By now many of us are familiar with how to create great content for content marketing to our readers but is it actually pulling in the amount of visitors you expected, especially with the work that goes into creating great articles is – well… a lot!?
Among the many factors that go into sourcing and crafting great articles, there are many other dynamics that go into making the content searchable and significant for the search engines to determine what, where and how display your written content and rank in the search engines; but for the purposes of this article when we look at how “good” content is created, we’ll be taking a look from the technical perspective and help you find that things aren’t as easy as just creating a readable and engaging article (though it should be that simple).
Think Conversions! You want to give your readers the right clues off the bat to enhance maximum conversion potential, but perhaps just as important as the right cues for actual readers are the cues we leave for the search engines and these tips below are designed to do just that.
***This is a somewhat lengthy article (A SUPER POST) but well worth the read, it will help teach and guide you on how to properly create articles that will help you dominate in the search engines***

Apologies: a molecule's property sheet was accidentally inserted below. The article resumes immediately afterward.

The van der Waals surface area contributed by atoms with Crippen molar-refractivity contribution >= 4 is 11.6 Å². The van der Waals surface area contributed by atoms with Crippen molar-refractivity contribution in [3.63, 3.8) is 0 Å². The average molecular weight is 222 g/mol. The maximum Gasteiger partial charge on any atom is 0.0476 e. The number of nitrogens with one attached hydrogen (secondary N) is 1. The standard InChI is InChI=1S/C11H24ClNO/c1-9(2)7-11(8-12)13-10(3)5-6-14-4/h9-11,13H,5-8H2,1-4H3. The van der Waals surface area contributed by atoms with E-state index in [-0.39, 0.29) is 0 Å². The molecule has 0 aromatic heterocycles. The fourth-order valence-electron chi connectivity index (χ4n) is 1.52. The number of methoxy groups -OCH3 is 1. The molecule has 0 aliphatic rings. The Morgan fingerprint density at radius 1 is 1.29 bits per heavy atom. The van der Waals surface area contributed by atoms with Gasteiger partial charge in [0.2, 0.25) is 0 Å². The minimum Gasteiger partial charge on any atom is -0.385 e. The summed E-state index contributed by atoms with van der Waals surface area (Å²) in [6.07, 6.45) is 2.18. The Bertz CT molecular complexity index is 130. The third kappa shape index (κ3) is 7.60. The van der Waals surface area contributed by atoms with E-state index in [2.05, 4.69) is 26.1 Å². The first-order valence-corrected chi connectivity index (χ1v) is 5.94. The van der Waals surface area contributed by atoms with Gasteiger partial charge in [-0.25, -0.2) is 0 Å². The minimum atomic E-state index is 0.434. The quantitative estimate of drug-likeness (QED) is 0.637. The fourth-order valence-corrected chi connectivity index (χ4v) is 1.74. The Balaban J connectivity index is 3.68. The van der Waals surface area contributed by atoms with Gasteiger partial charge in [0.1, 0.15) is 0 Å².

Are you helping your readers use social sharing in your articles?
Let’s be honest, how many times in the last year have you asked for a “share”, “like”, a “Google +1”, a “stumble” or however else you want your articles or website to be shared?... Do you ask? Well with content marketing you should always ask to be shared because search engines use these as indicators to assist in the measurement of the popularity of a particular article or website. The very essence from a technical SEO perspective is that sharing helps your search engine rankings – the more you’re shared, the more you’re viewed as popular and relevant by search engines and therefore the more ranking you’ll get. With that in mind, let’s look at a few ways were social sharing indicators count.